Scene II

Olivia's house.

[Enter Maria and Feste.]

MARIA:
Nay, I prithee, put on this gown and this beard; make
him believe thou art Sir Topas the curate. Do it quickly; I'll
call Sir Toby the whilst.
FESTE:
Well, I'll put it on, and I will dissemble myself in't; and
I would I were the first that ever dissembled in such a gown.(5)
I am not tall enough to become the function well, nor lean
enough to be thought a good student; but to be said an honest
man and a good housekeeper goes as fairly as to say a
careful man and a great scholar. The competitors enter.

[Enter Toby and Maria.]

SIR TOBY:
Jove bless thee, Master Parson.(10)
FESTE:
Bonos dies, Sir Toby: for, as the old hermit of Prague,
that never saw pen and ink, very wittily said to a niece of
King Gorboduc, ‘That that is, is.’ So I, being master parson,
am Master Parson; for, what is ‘that’ but ‘that’? and ‘is’ but
‘is’?(15)
SIR TOBY:
To him, Sir Topas.
FESTE:
What, ho, I say! Peace in this prison!
SIR TOBY:
The knave counterfeits well; a good knave.
MALVOLIO:
[from within] Who calls there?


FESTE:
Sir Topas the curate, who comes to visit Malvolio the(20)
lunatic.
MALVOLIO:
Sir Topas, Sir Topas, good Sir Topas, go to my lady.
FESTE:
Out, hyperbolical fiend! how vexest thou this man!
talkest thou nothing but of ladies?
SIR TOBY:
Well said, Master Parson.(25)
MALVOLIO:
Sir Topas, never was man thus wronged: good Sir
Topas, do not think I am mad: they have laid me here in
hideous darkness.
FESTE:
Fie, thou dishonest Satan! I call thee by the most modest
terms; for I am one of those gentle ones that will use(30)
the devil himself with courtesy. Sayest thou that house
is dark?
MALVOLIO:
As hell, Sir Topas.
FESTE:
Why, it hath bay windows transparent as
barricadoes, and the clearstores toward the south north(35)
are as lustrous as ebony; and yet complainest thou of
obstruction?
MALVOLIO:
I am not mad, Sir Topas: I say to you this house
is dark.
FESTE:
Madman, thou errest: I say there is no darkness(40)
but ignorance; in which thou art more puzzled than the
Egyptians in their fog.
MALVOLIO:
I say, this house is as dark as ignorance, though
ignorance were as dark as hell; and I say, there was never
man thus abused. I am no more mad than you are: make(45)
the trial of it in any constant question.
FESTE:
What is the opinion of Pythagoras concerning wild
fowl?
MALVOLIO:
That the soul of our grandam might haply
inhabit a bird.(50)
FESTE:
What thinkest thou of his opinion?
MALVOLIO:
I think nobly of the soul, and no way approve his
opinion.
FESTE:
Fare thee well. Remain thou still in darkness: thou
shalt hold the opinion of Pythagoras ere I will allow of(55)
thy wits; and fear to kill a woodcock, lest thou dispossess
the soul of thy grandam. Fare thee well.
MALVOLIO:
Sir Topas, Sir Topas!
SIR TOBY:
My most exquisite Sir Topas!(60)
FESTE:
Nay, I am for all waters.
MARIA:
Thou mightst have done this without thy beard and
gown: he sees thee not.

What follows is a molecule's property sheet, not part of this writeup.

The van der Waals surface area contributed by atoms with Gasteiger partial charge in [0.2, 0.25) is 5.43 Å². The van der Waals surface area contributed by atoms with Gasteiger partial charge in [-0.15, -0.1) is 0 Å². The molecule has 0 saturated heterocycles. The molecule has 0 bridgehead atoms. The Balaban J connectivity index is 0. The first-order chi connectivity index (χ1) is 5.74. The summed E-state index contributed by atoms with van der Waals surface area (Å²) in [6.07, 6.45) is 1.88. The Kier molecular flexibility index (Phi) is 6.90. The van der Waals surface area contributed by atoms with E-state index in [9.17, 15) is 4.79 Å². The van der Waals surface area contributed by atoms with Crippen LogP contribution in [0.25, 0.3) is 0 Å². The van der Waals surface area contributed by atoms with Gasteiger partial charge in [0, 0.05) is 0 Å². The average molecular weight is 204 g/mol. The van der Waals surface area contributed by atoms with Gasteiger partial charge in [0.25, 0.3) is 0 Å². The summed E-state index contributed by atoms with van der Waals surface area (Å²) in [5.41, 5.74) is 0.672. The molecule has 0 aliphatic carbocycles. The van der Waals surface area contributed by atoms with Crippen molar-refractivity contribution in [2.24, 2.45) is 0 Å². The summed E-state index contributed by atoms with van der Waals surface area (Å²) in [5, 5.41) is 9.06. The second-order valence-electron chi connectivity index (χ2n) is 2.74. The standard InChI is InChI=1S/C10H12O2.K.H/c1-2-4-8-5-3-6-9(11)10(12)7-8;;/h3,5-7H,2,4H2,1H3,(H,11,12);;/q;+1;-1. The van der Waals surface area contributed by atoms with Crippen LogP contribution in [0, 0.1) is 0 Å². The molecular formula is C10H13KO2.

SIR TOBY:
To him in thine own voice, and bring me word
how thou findest him: I would we were well rid of this(65)
knavery. If he may be conveniently delivered, I would
he were; for I am now so far in offence with my niece that
I cannot pursue with any safety this sport to the upshot.
Come by and by to my chamber.

[Exit Maria and Sir Toby.]

FESTE:
[Sings.] ‘Hey, Robin, jolly Robin,(70)
Tell me how thy lady does.’


MALVOLIO:
Fool!
FESTE:
‘My lady is unkind, perdy.’
MALVOLIO:
Fool!(75)
FESTE:
‘Alas, why is she so?’
MALVOLIO:
Fool, I say!
FESTE:
‘She loves another.’
Who calls, ha?
MALVOLIO:
Good fool, as ever thou wilt deserve well at my(80)
hand, help me to a candle, and pen, ink, and paper; as I am
a gentleman, I will live to be thankful to thee for't.
FESTE:
Master Malvolio?
MALVOLIO:
Ay, good fool.
FESTE:
Alas, sir, how fell you besides your five wits?(85)
MALVOLIO:
Fool, there was never man so notoriously abused: I
am as well in my wits, fool, as thou art.
FESTE:
But as well? then you are mad indeed, if you be no better
in your wits than a fool.
MALVOLIO:
They have here propertied me; keep me in darkness,(90)
send ministers to me, asses, and do all they can to face
me out of my wits.
FESTE:
Advise you what you say; the minister is here.
Malvolio, Malvolio, thy wits the heavens restore! endeavour
thyself to sleep, and leave thy vain bibble babble.(95)
MALVOLIO:
Sir Topas!
FESTE:
Maintain no words with him, good fellow. Who, I,
sir? not I, sir. God be wi' you, good Sir Topas. Marry, amen.
I will, sir, I will.
MALVOLIO:
Fool, fool, fool, I say!(100)
FESTE:
Alas, sir, be patient. What say you, sir? I am shent for
speaking to you.
MALVOLIO:
Good fool, help me to some light and some paper: I
tell thee I am as well in my wits as any man in Illyria.
FESTE:
Well-a-day that you were, sir!(105)
MALVOLIO:
By this hand, I am. Good fool, some ink, paper, and
light; and convey what I will set down to my lady: it shall
advantage thee more than ever the bearing of letter did.
FESTE:
I will help you to't. But tell me true, are you not mad
indeed? or do you but countefeit?(110)
MALVOLIO:
Believe me, I am not; I tell thee true.
FESTE:
Nay, I'll ne'er believe a madman till I see his brains.
I will fetch you light, and paper, and ink.
MALVOLIO:
Fool, I'll requite it in the highest degree: I
prithee, be gone.(115)
FESTE:
[Sings.] 'I am gone, sir,
And anon, sir,
I'll be with you again,
In a trice,(120)
Like to the old vice,
Your need to sustain;
Who with dagger of lath,
In his rage and his wrath,
Cries ah, ha! to the devil:
Like a mad lad,(125)
‘Pare thy nails, dad.
Adieu, goodman devil.’

[Exeunt.]